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A vigil, a protest

December 03, 2007

LAHORE, Dec 2: Despite their comical appearances, the work of Code Pink activists who held a 24 hour vigil outside the home of jailed PPP activist Aitzaz Ahsan is anything but frivolous.

For Medea Benjamin and Tighe Barry, peace activists who came to meet with “a great hero in the struggle for democracy in Pakistan”, landing in Pakistan has been an eye-opener.

Dressed entirely in pink to symbolise their opposition to the masochistic colour-coded homeland security alerts in the US, which they believe to be a scare-tactic to justify violence, they arrived at the residence of Mr Ahsan at noon on Sunday, and intend to continue their vigil till Monday (today) noon.

Explains Benjamin, a former economist and United Nations representative: “Back in the States they portray that things are moving in the right direction — that Benazir is the great saviour of Pakistan, that Musharraf is shedding his dictatorial and that things are moving in a positive direction.

“You get here and realise it’s all much more complicated, that she comes with a lot of baggage, and that people think coming back and making a deal with the dictator is not the way to go forward.”

It was for this reason that the two decided to visit Mr Ahsan, a key figure in the restoration of the chief justice back in May.

Says Barry, a Los Angeles based prop-maker: “We talked to Bushra (Ahsan’s wife), and we asked if we could see him. So we walked into the jailer and he said you can’t do it.

So my question was, why are you holding him, especially when our media is telling us there are no political prisoners? They tell us every day we should be able to walk through that gate if she says it’s ok.”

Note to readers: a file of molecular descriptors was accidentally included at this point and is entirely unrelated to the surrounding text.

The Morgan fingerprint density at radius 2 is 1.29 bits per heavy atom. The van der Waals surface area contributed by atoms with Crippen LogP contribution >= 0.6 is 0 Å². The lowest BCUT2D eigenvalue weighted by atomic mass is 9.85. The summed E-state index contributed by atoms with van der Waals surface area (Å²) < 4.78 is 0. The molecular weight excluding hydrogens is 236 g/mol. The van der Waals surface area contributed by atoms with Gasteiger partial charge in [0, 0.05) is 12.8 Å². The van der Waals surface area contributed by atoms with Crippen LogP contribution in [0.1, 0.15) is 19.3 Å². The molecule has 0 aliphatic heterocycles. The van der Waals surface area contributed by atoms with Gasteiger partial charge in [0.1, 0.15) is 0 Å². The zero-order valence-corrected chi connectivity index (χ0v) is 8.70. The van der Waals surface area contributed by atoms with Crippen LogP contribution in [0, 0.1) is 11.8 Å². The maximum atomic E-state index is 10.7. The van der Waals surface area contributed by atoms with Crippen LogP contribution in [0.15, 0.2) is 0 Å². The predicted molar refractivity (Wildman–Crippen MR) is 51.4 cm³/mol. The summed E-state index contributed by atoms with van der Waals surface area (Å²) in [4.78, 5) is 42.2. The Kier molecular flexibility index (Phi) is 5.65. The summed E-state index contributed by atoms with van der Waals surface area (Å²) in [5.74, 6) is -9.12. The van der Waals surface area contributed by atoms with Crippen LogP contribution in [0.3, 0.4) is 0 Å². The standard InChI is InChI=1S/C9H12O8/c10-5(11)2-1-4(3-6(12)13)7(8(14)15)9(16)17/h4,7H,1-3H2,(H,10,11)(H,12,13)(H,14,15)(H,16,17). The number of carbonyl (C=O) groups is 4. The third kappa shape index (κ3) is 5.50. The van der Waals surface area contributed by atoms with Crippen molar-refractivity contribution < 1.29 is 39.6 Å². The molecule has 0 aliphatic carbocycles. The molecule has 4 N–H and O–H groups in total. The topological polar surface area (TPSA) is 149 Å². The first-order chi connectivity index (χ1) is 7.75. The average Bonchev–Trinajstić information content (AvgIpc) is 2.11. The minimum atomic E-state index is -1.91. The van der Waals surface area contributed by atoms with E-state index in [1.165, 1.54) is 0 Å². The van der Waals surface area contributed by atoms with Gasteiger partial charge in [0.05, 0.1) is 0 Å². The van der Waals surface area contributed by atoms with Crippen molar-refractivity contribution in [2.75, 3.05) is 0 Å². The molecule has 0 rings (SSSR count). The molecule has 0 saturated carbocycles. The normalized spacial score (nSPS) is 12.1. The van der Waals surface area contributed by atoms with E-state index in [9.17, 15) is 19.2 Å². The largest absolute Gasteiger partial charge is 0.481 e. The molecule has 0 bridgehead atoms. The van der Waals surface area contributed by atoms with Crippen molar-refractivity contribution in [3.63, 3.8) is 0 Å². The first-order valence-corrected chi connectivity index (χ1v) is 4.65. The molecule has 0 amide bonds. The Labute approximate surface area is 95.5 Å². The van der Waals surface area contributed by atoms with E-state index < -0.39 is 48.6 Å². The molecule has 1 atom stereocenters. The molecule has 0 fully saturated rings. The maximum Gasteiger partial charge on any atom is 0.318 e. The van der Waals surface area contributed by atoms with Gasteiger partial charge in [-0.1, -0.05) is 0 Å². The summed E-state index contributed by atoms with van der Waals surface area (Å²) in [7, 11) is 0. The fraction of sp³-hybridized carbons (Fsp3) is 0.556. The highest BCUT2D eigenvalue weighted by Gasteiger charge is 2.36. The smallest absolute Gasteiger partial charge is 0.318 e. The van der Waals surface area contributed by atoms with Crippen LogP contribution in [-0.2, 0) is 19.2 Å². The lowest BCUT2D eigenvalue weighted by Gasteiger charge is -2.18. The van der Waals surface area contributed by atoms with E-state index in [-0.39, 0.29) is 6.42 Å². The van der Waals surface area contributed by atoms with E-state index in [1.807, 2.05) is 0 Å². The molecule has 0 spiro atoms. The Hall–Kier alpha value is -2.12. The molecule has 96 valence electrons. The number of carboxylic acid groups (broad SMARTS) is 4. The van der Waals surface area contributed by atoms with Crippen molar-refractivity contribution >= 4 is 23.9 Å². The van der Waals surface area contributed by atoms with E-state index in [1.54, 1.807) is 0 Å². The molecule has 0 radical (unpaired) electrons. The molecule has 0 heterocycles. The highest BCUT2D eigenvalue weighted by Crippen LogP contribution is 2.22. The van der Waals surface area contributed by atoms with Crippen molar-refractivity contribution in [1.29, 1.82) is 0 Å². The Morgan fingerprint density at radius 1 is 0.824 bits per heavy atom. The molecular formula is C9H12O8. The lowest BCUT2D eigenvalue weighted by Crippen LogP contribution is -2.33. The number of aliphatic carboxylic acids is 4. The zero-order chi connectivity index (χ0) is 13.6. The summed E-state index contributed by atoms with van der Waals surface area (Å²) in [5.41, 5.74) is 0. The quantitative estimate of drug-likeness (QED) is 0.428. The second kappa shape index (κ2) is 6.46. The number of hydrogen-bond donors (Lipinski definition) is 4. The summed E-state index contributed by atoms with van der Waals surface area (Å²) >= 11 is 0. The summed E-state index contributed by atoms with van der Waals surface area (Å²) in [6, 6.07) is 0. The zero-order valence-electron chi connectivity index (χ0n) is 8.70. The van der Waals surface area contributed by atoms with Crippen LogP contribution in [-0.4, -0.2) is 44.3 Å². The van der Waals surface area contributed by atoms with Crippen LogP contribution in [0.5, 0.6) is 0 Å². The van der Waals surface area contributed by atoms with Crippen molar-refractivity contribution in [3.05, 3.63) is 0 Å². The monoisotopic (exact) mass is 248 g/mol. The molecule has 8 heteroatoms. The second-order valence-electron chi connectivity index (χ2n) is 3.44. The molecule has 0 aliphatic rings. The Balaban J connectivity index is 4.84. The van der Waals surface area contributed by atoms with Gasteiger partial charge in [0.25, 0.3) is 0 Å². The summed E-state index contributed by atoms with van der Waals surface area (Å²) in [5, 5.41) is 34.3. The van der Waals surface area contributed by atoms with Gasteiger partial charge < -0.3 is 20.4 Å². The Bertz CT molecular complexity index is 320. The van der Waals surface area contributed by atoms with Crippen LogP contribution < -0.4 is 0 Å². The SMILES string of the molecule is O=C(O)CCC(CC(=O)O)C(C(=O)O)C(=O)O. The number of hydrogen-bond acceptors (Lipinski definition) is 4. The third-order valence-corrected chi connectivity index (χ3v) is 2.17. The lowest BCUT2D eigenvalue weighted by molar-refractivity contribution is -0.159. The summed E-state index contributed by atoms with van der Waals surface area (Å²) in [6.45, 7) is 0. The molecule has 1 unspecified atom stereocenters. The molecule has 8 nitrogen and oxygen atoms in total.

Both activists are frustrated and guilty about the lines their government has taken with Pakistan, which they believe to be unhelpful and part of the problem.

“Our government is upholding this undemocratic regime in Pakistan, and we’re tired of all our money being spent on bombs and ammunition and arming,” says Barry.

Though they insist there is a wider level of support back home for their work here, Pakistan’s perception as a violent and inhospitable land held back several of their colleagues.

“We were afraid to come,” admits Benjamin. “People back home associate Pakistan with Daniel Pearl, suicide bombers, they think violence.”

“But what we’ve actually found a very vibrant civil society. And the students, despite the fact they’re faced with expulsion, are out on the streets. The lawyers are out on the streets. We find the journalists, who are threatened with censorship are trying to speak loudly and when you feel that kind of energy it’s very inspiring,” she adds.

Mr Barry traveled throughout the NWFP in his youth in the 1970s, and it is this special emotional attachment that brings him back now.

“When I came here this was one of the coolest places on the planet. I worked with a guy from the NWFP, we brought cosmetics in, we did some stuff, we went all around the Swat Valley and Gilgit and it was a fun place,” he says.

As part of their work, they have been meeting with lawyers and activists, and hope to bring some people back to testify at the United States House of Congress on the ground situation. They say they have already spoken to Congressman Gary Ackerman, who heads the House Subcommittee on Pakistan about this possibility.

They will also encourage more lawyers and activists from the US to come to Pakistan and facilitate their Pakistani counterparts.

As part of their travels, Ms Benjamin and Mr Barry both say they have been impressed with the warmth and intensity of the Pakistani people. Mr Barry, in particular, professes a love for Pakistani cuisine.

But make no mistake this duo is on a serious mission.

Detention extended

THE Punjab government on Sunday extended the detention period of Supreme Court Bar Association president and Pakistan People’s Party leader Aitzaz Ahsan for 30 days. Mr Ahsan has been serving jail at his Zaman Park house after the government declared his house as sub-jail. —Staff Reporter